Awa Sire Toure trains women in Ziguinchor how to make coconut oil. The women are part of a disabled group who had come together to create an organization of support. Benjamin and I were there, in the Casamance region of Senegal, to teach the women how to make soap. We found out that they produced the coconut oil that we were using in the handcrafted soap. The coconut oil is virgin and smells amazing. It is almost too precious to use in soap but it is a sustainable resource that they have available here.

Awa joined the disabled group and started going to meetings. She soon grew tired of all of the sitting around and speeches. One thing we quickly noticed about Awa is that she is determined and works very hard. She told the group that she knew how to make coconut oil and offered to show them how so that they could sell it and earn money as a group. She learned to make coconut oil from her grandmother.

After a workshop one day Benjamin asked if they could show us how they make it. Without even thinking about it, they grabbed some coconuts and the very simple equipment needed and got to work! It is a very simple, but laborious process.

The women shelled the coconuts, hacking at them with a small machete-like knife and grated down the flesh using fine graters. They generously passed around the coconut water for us to try. It was refreshing.

grating coconuts in senegal

Then they put Benjamin to work grating the coconuts. They were quit pleased when he jumped in to help.

benjamin

After the coconuts were grated down, the pulp was put into a bucket and water was added. Awa squeezed the coconut pulp and water mixture with her hands.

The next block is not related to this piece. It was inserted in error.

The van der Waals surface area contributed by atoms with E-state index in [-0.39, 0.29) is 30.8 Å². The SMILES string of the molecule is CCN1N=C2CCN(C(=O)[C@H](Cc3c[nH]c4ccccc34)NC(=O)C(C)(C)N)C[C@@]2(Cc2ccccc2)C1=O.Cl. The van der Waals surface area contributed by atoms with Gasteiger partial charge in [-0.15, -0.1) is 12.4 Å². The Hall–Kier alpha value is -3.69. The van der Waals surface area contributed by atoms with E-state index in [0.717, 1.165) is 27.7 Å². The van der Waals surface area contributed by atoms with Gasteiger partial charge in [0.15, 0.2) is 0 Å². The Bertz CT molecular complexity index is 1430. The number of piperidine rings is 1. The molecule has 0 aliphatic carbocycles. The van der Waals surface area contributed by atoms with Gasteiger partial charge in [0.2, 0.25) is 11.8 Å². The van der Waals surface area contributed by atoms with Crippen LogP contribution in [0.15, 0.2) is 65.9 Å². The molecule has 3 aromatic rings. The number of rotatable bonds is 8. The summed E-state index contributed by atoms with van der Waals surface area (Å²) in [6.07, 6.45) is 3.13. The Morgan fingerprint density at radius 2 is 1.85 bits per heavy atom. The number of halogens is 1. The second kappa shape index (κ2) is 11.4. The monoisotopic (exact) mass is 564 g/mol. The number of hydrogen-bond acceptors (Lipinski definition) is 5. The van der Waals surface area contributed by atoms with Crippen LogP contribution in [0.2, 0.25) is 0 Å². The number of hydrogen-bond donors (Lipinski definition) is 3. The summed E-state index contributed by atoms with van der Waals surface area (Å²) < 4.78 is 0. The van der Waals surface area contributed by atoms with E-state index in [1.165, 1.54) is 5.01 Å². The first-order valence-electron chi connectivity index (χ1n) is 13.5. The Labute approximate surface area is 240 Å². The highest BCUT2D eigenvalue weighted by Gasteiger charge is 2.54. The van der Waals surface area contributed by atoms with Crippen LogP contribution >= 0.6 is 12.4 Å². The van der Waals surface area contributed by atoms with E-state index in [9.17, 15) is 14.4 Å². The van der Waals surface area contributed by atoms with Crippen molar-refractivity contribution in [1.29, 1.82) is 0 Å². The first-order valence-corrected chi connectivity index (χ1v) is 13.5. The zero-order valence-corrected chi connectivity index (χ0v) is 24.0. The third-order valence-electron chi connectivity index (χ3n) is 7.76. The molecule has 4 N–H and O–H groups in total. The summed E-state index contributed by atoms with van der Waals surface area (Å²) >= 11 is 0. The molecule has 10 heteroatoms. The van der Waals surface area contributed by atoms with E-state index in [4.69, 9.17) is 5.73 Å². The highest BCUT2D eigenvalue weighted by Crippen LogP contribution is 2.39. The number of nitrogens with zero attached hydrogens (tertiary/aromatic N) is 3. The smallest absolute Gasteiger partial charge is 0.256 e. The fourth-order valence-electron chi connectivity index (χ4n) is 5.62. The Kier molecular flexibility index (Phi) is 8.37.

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The pulp and water mixture was then put through a strainer. The pulp was put back into the bucket, water was added and the process was repeated three times in total.

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The coconut milk was then put through a fine mesh strainer into a new clean bucket to remove any pulp.

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They put the lid on the bucket and let it set overnight.

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The next day Awa scooped out the curds that had formed and put them into a pan.

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She turned the fire on and after cooking it for a bit while stirring the oil separated out.

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Voila! We now have coconut oil. It smells so good and feels wonderful.

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Benjamin and I are in Senegal to teach a group of women all about soapmaking. If you’d like to support this project, please sign up for a monthly donation at LovinSoapProject.org! As a THANK YOU, you will receive Soap Collaborative every month. 🙂  Thank you!

Proceeds from purchases at LovinSoap.com go to support Lovin’ Soap Project.

Happy Soaping!

Amanda Gail

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